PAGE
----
“The Girlfriend Experience” is an ironic title for a show about a high-end call girl, but it works because, for $1,000 an hour, Christine (Riley Keough, “Mad Max”) can be anyone you want her to be.
The Starz series, executive produced by Steven Soderbergh (“Ocean’s Eleven”), centers around Christine, a law student and intern at a prestigious firm who turns to sex work to help pay her way through school. Yet, while her under-the-table business might be a means to a societally acceptable end, Christine is ultimately driven by her curiosity. There are the private boats and bottomless bottles of champagne that her balding, middle-aged clients don’t hesitate to show off. And then there’s the haunting thrill that Christine gets when she turns into her date-night alias, Chelsea, the kind of emotion that most television shows don’t care to showcase in their female leads.
Sex might sell, but “The Girlfriend Experience” isn’t pushing a profound statement on the injustices of prostitution down the audience’s throat. Instead, the series finds success in exploring the drive for human relationship and developing characters that don’t have to use words to express their thoughts and capitalize on silences to create emotion.
Keough irrefutably captures the screen from the series’s beginning. She’s insanely beautiful in an obvious way that doesn’t require a second look, but her appearance is the only straightforward attribute she allows her character to embrace. Appearances are all an act, anyhow — emotionless and cold Christine can instantaneously transform into a bright-eyed, seductive Chelsea. She’s smart, witty and confident, but even in her private moments, Christine doesn’t reveal much about herself. Her emotional aloofness and unapologetic ambition are atypical in a female lead — attributes that make a show about sex possess virtually no sexual tension at all. Yet, in the moments when her controlled exterior does crack, her reactions are all the more telling and infinitely more impactful. Keough allows her actions to say more about her character than the minimalistic dialogue, taking more care to show distress in the trembling of her hand than in an all-too-expected call for help.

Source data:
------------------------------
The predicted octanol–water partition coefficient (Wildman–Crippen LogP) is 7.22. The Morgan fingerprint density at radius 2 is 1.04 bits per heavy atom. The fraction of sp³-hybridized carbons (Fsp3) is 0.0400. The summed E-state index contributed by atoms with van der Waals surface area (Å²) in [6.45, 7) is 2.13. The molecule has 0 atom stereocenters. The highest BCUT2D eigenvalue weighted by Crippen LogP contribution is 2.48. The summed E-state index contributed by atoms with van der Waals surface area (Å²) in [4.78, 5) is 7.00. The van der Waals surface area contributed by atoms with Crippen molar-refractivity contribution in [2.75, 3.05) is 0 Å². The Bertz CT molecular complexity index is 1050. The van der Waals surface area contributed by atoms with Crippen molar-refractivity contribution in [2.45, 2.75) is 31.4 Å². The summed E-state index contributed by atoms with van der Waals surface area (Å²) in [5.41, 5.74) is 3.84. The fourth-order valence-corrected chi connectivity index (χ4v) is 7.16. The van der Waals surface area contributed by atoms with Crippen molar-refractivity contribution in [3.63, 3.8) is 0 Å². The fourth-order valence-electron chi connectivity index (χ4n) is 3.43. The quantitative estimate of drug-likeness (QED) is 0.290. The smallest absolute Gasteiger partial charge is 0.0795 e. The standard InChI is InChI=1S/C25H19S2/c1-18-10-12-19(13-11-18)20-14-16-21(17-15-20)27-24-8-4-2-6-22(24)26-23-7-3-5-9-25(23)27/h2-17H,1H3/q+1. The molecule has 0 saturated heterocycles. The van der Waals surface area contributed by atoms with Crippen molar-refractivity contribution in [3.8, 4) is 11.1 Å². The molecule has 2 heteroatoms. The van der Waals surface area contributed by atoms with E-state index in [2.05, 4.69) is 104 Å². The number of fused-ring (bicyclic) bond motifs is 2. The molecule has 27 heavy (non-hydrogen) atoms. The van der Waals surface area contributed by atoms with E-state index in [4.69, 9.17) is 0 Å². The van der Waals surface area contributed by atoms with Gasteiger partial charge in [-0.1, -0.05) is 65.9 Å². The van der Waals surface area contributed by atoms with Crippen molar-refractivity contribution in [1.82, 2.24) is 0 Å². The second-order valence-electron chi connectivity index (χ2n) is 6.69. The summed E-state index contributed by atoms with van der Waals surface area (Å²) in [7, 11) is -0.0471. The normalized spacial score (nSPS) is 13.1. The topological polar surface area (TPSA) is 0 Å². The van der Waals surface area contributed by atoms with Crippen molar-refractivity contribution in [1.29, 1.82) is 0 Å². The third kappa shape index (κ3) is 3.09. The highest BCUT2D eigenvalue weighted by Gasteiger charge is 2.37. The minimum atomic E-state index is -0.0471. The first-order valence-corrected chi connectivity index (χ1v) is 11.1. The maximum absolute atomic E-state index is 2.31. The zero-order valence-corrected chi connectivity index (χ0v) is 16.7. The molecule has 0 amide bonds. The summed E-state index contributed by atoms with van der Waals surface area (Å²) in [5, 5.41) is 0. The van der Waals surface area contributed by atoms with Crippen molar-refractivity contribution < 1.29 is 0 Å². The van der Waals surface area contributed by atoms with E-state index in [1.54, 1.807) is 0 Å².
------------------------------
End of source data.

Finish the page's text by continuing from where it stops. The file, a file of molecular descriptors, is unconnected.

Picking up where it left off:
A coldness is woven throughout the entirety of the show as the artistry in the production captures an inescapable darkness. Little light penetrates the screen, mimicking the illicit double-life that Christine tries to secretly hold together. With virtually no musical score, every stiletto-heeled footstep echoes and each breath is amplified. The silence is off-putting, but nothing about “The Girlfriend Experience” is intended to be comfortable. The show embraces a cynicism that allows little room for an uplifting moment, a constant pessimism that brands the show with an original tone.
The first season of “The Girlfriend Experience” establishes a variety of paths the narrative can take, but it has yet to hone in on a streamlined direction for character and plot development. The foundation for a great series is there, budding with complex individuals that can be easily developed to showcase a multitude of dimensions, but it lacks a controlled focus necessary to stand out on the landscape of television. The topic is complex and heavy, and as the nature of money, sex and power are redefined within each of Christine’s “relationships,” there is still room for new elements to come into play.